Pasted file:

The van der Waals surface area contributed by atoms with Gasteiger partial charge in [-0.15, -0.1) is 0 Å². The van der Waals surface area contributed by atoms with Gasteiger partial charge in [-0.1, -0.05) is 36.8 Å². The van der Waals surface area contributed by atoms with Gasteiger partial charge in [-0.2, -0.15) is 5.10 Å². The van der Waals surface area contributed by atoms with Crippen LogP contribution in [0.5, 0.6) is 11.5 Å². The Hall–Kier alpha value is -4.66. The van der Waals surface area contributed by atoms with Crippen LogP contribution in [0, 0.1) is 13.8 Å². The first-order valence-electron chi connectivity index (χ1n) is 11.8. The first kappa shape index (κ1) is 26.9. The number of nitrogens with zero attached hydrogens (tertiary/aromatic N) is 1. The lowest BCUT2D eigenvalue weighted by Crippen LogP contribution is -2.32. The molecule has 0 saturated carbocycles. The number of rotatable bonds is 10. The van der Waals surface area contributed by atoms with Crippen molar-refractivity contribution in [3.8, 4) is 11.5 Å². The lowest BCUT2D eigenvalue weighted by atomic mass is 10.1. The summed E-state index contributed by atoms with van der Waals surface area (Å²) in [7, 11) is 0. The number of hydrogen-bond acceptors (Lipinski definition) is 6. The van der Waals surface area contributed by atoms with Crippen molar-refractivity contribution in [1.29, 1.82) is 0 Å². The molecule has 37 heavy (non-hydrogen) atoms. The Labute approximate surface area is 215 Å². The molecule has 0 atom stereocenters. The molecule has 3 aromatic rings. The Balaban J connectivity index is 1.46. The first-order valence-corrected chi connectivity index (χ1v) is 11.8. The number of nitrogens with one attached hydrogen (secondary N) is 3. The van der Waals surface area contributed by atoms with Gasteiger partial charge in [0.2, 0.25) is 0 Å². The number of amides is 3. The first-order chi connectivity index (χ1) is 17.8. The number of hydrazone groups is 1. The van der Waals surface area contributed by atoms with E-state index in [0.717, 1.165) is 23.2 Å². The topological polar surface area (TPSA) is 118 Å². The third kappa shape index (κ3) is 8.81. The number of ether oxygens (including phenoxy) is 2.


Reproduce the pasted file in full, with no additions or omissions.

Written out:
The van der Waals surface area contributed by atoms with Gasteiger partial charge in [-0.15, -0.1) is 0 Å². The van der Waals surface area contributed by atoms with Gasteiger partial charge in [-0.1, -0.05) is 36.8 Å². The van der Waals surface area contributed by atoms with Gasteiger partial charge in [-0.2, -0.15) is 5.10 Å². The van der Waals surface area contributed by atoms with Crippen LogP contribution in [0.5, 0.6) is 11.5 Å². The Hall–Kier alpha value is -4.66. The van der Waals surface area contributed by atoms with Crippen LogP contribution in [0, 0.1) is 13.8 Å². The first-order valence-electron chi connectivity index (χ1n) is 11.8. The first kappa shape index (κ1) is 26.9. The number of nitrogens with zero attached hydrogens (tertiary/aromatic N) is 1. The lowest BCUT2D eigenvalue weighted by Crippen LogP contribution is -2.32. The molecule has 0 saturated carbocycles. The number of rotatable bonds is 10. The van der Waals surface area contributed by atoms with Crippen molar-refractivity contribution in [3.8, 4) is 11.5 Å². The lowest BCUT2D eigenvalue weighted by atomic mass is 10.1. The summed E-state index contributed by atoms with van der Waals surface area (Å²) in [7, 11) is 0. The number of hydrogen-bond acceptors (Lipinski definition) is 6. The van der Waals surface area contributed by atoms with Crippen molar-refractivity contribution in [1.29, 1.82) is 0 Å². The molecule has 37 heavy (non-hydrogen) atoms. The Labute approximate surface area is 215 Å². The molecule has 0 atom stereocenters. The molecule has 3 aromatic rings. The Balaban J connectivity index is 1.46. The first-order valence-corrected chi connectivity index (χ1v) is 11.8. The number of nitrogens with one attached hydrogen (secondary N) is 3. The van der Waals surface area contributed by atoms with Gasteiger partial charge in [0.2, 0.25) is 0 Å². The number of amides is 3. The first-order chi connectivity index (χ1) is 17.8. The number of hydrazone groups is 1. The van der Waals surface area contributed by atoms with E-state index in [0.717, 1.165) is 23.2 Å². The topological polar surface area (TPSA) is 118 Å². The third kappa shape index (κ3) is 8.81. The number of ether oxygens (including phenoxy) is 2.